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Oak Wilt

The Plant Clinic has had a confirmed case (i.e., confirmed by isolating the causal fungus) of oak wilt already this year, so keep an eye out now for this oak disease. It is caused by a fungus (Ceratocystis fagacearum) that enters the water-conducting vessels of the sapwood and causes them to become plugged, much like Verticillium does with Verticillium wilt. Symptoms of oak wilt vary, depending on the oak species involved. Generally, oaks in the red and black group develop discolored and wilted leaves at the top of the tree or at the tips of the lateral branches in late spring and early summer (now). The leaves curl slightly and turn a dull pale green, bronze, or tan, starting at the margins. Usually by late summer, an infected tree has dropped all its leaves. We've seen red oaks move through the phases of initial symptoms to total defoliation in as little as three weeks in central Illinois.

The white and bur oak group generally shows symptoms in a more subtle fashion, and initial diagnosis is often blamed on other factors. In this group, symptoms occur on scattered branches of the crown. Their leaves become light brown or straw-colored from the leaf tip toward the base. The leaves curl and remain attached to the branches. The tree may die in one season but is much more likely to survive for many years with a stagheaded appearance. Anthracnose on oak has been fairly common and severe this year, as it was in 1997, and often causes concern among homeowners who fear oak wilt. Anthracnose will cause brown spotting on leaves and may cause slight leaf cupping as well.

Other problems that mimic oak wilt include construction damage, soil compaction, changes in the soil grade or water table, lightning damage, nutritional disorders, insect and animal injuries, chemical damage, cankers, and root decay. None of these causes show the distinct vascular discoloration found with oak wilt, although cankers can cause a localized browning that could lead to misdiagnosis. To detect the discoloration caused by oak wilt, peel the bark back with a knife. The sapwood of a healthy tree is white or tan. A tree suspected of having oak wilt will show brown and white streaking of the wood. Samples without streaking do not yield the oak wilt fungus even if the fungus is present elsewhere in the tree, which means the disease can go undetected if the tree is not properly sampled. On healthy wood, a slight brown streak appears when the air comes into contact with the sapwood. The distinct discoloration from oak wilt is apparent as soon as the bark is peeled back and does not intensify as the wood dries.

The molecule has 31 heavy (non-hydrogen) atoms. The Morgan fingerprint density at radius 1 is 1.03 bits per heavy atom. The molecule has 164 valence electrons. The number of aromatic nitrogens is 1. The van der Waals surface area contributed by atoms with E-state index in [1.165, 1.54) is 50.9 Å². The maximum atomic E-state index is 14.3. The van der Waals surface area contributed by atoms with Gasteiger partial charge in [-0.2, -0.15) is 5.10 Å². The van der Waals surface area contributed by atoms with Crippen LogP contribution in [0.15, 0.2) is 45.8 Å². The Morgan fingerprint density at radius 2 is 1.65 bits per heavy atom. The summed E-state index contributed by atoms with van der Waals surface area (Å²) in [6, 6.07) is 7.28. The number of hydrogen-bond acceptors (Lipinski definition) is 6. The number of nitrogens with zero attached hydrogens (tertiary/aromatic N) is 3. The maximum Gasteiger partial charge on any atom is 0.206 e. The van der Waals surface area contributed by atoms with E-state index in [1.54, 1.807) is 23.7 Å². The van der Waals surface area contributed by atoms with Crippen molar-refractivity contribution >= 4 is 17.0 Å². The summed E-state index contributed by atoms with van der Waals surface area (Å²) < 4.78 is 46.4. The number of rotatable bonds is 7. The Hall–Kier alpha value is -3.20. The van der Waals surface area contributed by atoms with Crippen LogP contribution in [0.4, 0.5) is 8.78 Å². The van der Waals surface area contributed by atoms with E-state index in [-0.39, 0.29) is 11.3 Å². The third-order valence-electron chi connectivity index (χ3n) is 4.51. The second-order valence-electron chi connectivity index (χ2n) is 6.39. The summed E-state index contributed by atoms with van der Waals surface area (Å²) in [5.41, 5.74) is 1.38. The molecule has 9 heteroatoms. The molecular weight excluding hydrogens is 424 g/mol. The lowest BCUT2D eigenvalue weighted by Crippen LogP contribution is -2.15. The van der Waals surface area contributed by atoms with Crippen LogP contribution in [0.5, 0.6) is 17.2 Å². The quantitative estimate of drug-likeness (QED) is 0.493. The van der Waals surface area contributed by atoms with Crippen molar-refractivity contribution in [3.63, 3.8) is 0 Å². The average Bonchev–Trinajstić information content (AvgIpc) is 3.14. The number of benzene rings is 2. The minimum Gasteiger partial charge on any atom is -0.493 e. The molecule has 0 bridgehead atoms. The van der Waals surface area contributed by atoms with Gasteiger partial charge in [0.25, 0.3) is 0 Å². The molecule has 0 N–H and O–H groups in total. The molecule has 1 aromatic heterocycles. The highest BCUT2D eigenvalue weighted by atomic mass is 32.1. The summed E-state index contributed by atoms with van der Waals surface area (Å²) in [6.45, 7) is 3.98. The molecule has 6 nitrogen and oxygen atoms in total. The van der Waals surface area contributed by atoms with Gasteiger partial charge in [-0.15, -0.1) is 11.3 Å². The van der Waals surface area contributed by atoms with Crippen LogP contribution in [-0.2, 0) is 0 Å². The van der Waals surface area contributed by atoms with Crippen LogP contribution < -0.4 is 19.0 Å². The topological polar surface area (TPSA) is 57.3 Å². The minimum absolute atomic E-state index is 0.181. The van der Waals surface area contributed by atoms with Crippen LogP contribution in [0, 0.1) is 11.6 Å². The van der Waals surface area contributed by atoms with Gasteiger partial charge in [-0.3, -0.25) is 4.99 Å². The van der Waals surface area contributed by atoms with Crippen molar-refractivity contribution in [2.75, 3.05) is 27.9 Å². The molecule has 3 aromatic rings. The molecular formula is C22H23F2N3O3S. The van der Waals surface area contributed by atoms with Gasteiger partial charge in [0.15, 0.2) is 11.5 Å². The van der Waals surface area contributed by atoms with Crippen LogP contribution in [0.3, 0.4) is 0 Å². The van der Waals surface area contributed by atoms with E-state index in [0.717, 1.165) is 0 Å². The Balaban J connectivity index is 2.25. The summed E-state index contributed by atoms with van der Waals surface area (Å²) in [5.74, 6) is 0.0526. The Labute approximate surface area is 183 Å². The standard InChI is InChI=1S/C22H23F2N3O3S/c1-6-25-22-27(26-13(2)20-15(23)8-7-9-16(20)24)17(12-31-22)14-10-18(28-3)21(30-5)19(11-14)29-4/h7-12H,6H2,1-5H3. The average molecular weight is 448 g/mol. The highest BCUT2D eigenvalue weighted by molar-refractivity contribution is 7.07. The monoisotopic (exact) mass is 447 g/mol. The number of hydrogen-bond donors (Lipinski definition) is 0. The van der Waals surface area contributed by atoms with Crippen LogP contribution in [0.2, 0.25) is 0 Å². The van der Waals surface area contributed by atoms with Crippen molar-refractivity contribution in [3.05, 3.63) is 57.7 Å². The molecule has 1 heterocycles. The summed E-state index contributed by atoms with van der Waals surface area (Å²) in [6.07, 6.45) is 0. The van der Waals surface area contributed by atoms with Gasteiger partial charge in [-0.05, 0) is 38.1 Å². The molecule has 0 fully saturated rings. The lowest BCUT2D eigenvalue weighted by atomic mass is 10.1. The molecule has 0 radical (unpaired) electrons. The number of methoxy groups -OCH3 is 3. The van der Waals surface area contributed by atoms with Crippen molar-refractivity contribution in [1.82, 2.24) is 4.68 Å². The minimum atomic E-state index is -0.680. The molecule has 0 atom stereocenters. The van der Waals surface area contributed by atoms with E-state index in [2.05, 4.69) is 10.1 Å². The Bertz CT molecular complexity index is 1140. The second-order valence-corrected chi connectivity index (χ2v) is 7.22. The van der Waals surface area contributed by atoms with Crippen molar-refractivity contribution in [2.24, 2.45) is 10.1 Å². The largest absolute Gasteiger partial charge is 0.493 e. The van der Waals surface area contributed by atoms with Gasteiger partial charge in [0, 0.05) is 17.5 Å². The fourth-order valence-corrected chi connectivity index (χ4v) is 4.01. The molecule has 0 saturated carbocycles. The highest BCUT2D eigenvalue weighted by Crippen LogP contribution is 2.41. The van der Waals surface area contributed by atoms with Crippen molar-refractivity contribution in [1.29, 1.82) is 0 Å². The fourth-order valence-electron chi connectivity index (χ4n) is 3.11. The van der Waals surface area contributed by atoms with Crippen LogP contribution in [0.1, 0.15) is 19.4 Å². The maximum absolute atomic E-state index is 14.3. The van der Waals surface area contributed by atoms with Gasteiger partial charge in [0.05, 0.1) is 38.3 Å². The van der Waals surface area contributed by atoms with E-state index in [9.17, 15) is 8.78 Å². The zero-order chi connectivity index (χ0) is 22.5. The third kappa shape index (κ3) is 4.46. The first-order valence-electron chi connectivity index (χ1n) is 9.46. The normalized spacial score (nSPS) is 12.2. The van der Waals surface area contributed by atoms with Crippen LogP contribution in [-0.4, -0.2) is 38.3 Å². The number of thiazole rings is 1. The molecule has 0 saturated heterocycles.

If you think your tree is infected with oak wilt, the Plant Clinic can prepare cultures from the wood and detect the fungus when it is present. Samples should be eight to ten inches long, about thumb thickness, alive but showing symptoms, and must contain vascular discoloration. Samples that do not meet these criteria will not be cultured. It takes about seven days for the fungus to develop in the lab to the point at which a positive confirmation can be made.

Oak wilt is particularly threatening because there is no complete control or cure once infection occurs. The fungus infects through fresh wounds and can spread by root grafts between trees. You cannot save the infected tree but you may be able to save surrounding trees, so a positive diagnosis is important.

Refer to Report on Plant Diseases No. 618 for more on oak wilt. This devastating disease has been found in all parts of Illinois over the last decade. We have not, however, found that it is spreading any more quickly than it has in the past, and we do not expect an epidemic.

Author: Nancy Pataky


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